A Walk in the Airpark
Rest and renewal in a long-standing pilot community.
- By Del Wilber
- Air & Space magazine, March 2009
(Page 2 of 6)
In 1945, looking for a holiday and vacation home with a small airstrip, Morris was flying with his wife, Lillian, in his new single-engine Stinson 108 when he spotted Kent Island. According to a family biography, he was taken with the farm fields and jagged shoreline. He, Lillian, and their two children took a ferry back the next week. Morris bought a 140-acre farm and plowed a 2,000-foot path through a potato field and planted it with Kentucky bluegrass. He built a house, and soon friends were flying in or taking the ferry to visit, and Lillian would cook for them and visiting strangers alike. Bill built guest houses. Eventually, friends started buying lots along the strip.
Morris dredged a marina and built a restaurant that became known for its crabs, crab cakes, crab pretzels, and crab imperial. On summer weekends, Kentmorr Restaurant still bustles with families and boaters. Over the years, television reporters and print journalists have wanted to do stories on Morris. But he usually demurred.
His daughter, Annette Lerner, recalls that he turned down a proposal by CNN to do a segment on his continuing to fly into his 90s. “If the FAA finds out this old codger is flying at 91, they are going to take my license away,” Morris told her. He kept on flying. In 2005, he made his last solo flight. It was his 98th birthday.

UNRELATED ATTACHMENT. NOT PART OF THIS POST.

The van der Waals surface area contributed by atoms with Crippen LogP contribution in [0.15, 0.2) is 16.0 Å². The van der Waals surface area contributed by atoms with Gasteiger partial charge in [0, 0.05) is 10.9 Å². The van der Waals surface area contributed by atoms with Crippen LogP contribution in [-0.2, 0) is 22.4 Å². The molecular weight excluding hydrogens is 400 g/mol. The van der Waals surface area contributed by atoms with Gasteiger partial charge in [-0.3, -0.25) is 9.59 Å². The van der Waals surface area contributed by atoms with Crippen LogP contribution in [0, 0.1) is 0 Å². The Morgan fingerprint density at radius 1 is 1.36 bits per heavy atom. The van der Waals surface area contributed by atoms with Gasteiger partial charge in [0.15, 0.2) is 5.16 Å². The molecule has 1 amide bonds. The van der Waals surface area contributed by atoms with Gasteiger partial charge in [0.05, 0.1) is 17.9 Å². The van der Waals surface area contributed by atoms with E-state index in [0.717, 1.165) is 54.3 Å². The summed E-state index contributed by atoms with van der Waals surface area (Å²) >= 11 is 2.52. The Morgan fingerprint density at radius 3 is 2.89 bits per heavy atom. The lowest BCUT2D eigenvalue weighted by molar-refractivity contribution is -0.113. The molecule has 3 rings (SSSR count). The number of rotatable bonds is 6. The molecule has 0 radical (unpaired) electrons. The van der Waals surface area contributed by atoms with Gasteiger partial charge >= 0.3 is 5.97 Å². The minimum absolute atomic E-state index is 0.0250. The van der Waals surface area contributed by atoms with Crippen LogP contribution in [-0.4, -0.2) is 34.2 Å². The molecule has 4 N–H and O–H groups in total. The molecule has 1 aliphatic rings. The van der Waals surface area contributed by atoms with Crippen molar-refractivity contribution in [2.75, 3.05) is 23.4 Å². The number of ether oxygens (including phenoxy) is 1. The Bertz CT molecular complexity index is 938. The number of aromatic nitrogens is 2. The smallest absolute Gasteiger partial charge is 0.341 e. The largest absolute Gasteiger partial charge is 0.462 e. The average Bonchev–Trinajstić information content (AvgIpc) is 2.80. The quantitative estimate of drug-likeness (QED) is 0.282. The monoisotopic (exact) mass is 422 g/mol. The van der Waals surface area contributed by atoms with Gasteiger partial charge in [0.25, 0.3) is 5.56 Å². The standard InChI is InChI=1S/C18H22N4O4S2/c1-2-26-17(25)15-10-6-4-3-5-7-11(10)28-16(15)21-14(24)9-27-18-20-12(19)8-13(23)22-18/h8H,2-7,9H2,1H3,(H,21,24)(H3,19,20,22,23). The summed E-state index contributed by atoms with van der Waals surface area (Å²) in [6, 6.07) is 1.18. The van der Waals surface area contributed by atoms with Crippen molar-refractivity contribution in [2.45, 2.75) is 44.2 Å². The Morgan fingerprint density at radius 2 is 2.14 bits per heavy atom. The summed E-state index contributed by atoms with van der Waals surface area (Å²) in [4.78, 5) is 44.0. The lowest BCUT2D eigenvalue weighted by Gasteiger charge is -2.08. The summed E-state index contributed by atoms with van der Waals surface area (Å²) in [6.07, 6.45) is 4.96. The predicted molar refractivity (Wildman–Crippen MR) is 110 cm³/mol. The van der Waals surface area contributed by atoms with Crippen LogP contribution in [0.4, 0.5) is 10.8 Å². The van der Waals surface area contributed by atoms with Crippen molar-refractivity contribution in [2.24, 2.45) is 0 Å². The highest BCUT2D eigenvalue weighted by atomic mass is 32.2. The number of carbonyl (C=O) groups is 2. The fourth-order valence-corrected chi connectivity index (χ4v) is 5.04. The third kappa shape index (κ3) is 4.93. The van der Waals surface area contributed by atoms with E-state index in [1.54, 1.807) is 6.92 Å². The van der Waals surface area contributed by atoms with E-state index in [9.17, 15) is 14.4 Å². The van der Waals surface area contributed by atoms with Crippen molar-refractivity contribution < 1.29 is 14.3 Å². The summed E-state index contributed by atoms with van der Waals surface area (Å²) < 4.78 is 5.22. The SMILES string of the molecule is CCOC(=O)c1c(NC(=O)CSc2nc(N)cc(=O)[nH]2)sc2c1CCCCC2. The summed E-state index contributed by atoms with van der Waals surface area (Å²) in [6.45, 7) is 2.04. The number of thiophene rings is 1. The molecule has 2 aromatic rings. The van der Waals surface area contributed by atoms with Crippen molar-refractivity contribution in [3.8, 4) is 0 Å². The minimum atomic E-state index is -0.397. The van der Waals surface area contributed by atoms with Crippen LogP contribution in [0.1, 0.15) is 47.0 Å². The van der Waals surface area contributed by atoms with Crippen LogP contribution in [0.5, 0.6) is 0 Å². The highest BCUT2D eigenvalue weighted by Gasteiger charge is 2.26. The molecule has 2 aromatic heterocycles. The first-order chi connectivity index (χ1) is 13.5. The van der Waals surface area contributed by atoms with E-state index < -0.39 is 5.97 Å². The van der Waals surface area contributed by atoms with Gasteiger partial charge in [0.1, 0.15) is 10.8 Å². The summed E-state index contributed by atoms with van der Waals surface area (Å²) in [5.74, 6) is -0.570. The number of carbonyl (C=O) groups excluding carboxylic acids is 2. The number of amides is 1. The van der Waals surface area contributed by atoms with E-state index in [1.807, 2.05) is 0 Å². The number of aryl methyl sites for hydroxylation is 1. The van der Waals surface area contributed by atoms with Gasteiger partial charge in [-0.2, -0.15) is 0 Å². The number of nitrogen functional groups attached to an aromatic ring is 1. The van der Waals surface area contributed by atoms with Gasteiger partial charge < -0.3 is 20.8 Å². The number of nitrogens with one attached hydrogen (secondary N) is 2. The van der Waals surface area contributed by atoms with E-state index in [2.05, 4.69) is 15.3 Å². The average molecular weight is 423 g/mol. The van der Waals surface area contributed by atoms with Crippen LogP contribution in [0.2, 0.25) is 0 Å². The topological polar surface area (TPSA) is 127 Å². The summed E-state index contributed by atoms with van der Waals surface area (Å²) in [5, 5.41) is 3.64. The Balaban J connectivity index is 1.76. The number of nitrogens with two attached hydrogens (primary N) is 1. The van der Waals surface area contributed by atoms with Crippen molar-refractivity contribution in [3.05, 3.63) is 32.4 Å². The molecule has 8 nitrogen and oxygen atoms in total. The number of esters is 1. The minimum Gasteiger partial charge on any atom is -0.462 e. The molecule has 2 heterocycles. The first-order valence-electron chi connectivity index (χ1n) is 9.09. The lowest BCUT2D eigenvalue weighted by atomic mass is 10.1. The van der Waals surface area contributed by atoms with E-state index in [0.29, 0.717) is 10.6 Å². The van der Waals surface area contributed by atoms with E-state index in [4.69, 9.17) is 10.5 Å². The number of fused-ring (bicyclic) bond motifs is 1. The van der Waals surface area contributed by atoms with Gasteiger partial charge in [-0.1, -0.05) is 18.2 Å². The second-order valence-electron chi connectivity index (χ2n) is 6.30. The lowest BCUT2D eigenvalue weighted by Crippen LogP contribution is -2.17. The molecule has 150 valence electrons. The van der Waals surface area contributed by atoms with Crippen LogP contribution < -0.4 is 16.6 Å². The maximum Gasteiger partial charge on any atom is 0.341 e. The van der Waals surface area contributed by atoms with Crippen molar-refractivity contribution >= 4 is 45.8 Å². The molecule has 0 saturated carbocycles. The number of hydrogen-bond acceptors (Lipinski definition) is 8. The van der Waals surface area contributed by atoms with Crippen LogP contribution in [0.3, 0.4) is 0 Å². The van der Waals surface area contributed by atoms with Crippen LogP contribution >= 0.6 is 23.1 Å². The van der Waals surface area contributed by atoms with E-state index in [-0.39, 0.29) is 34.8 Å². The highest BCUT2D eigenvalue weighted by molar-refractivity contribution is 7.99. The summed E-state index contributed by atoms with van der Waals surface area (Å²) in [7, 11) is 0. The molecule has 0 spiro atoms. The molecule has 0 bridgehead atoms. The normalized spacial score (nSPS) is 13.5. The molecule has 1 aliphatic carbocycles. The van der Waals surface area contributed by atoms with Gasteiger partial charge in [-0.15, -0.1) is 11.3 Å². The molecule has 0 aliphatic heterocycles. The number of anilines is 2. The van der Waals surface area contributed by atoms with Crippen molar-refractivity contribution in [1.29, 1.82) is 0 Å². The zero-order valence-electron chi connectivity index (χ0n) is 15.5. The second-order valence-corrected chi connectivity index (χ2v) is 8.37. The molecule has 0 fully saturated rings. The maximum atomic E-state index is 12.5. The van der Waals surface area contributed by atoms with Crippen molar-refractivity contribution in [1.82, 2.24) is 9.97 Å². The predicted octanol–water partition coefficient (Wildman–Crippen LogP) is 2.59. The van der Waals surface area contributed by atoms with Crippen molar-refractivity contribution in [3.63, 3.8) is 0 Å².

He died a few months later.
“He didn’t have grand visions, and Kentmorr was what he hoped it would turn out to be,” Lerner says. “To my dad, it was always about the airplanes and airplane lovers.”
For Years, After taking a ferry or crossing the new four-mile-long Chesapeake Bay Bridge, visitors bound for Kentmorr had to navigate winding and sloppy dirt roads. In recent decades, the roads were paved, and commuters and retirees began to settle in the relatively inexpensive housing. Since 1950, the island has grown from about 2,000 residents to 16,000. Kentmorr saw its biggest expansion in the late 1970s and 1980s, when a group of retiring pilots and their families joined the neighborhood. The residents were close then, friends lured to Kentmorr by other friends. They helped one another build hangars and houses and airplanes. They stayed into old age.
When Jim Cannon died in 1994, his friends Roger Guest and Bob Martin scattered his ashes over the runway from Martin’s Fairchild 24. When Martin grew too weak to hop into the cockpit, Guest flew Martin’s Piper Cub around the traffic pattern so Martin could watch it fly. When Martin died in 1999, Guest and another friend scattered Martin’s ashes over the runway too.
“We care about the place,” says Guest, 74, who moved into Kentmorr in 1987 (and, when he was the airport manager, extended the runway). “It’s our home. Bob loved this place. It was just one group, especially that early group, and we lived on like a family compound.”